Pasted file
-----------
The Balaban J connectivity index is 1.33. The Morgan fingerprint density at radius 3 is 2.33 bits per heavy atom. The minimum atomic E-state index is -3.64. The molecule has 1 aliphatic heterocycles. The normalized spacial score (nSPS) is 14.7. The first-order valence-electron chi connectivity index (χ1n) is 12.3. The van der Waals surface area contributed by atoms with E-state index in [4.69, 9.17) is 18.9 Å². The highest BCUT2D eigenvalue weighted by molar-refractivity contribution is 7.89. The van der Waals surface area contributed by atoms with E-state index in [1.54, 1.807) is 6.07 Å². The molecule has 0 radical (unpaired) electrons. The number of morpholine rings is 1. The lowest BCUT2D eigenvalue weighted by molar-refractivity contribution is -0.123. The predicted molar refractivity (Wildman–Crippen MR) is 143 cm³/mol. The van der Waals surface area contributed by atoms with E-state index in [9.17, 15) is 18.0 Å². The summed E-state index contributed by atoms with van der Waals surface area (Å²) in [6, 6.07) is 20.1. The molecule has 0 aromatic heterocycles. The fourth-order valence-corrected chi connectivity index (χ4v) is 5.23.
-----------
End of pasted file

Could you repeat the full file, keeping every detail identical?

The Balaban J connectivity index is 1.33. The Morgan fingerprint density at radius 3 is 2.33 bits per heavy atom. The minimum atomic E-state index is -3.64. The molecule has 1 aliphatic heterocycles. The normalized spacial score (nSPS) is 14.7. The first-order valence-electron chi connectivity index (χ1n) is 12.3. The van der Waals surface area contributed by atoms with E-state index in [4.69, 9.17) is 18.9 Å². The highest BCUT2D eigenvalue weighted by molar-refractivity contribution is 7.89. The van der Waals surface area contributed by atoms with E-state index in [1.54, 1.807) is 6.07 Å². The molecule has 0 radical (unpaired) electrons. The number of morpholine rings is 1. The lowest BCUT2D eigenvalue weighted by molar-refractivity contribution is -0.123. The predicted molar refractivity (Wildman–Crippen MR) is 143 cm³/mol. The van der Waals surface area contributed by atoms with E-state index in [9.17, 15) is 18.0 Å². The summed E-state index contributed by atoms with van der Waals surface area (Å²) in [6, 6.07) is 20.1. The molecule has 0 aromatic heterocycles. The fourth-order valence-corrected chi connectivity index (χ4v) is 5.23.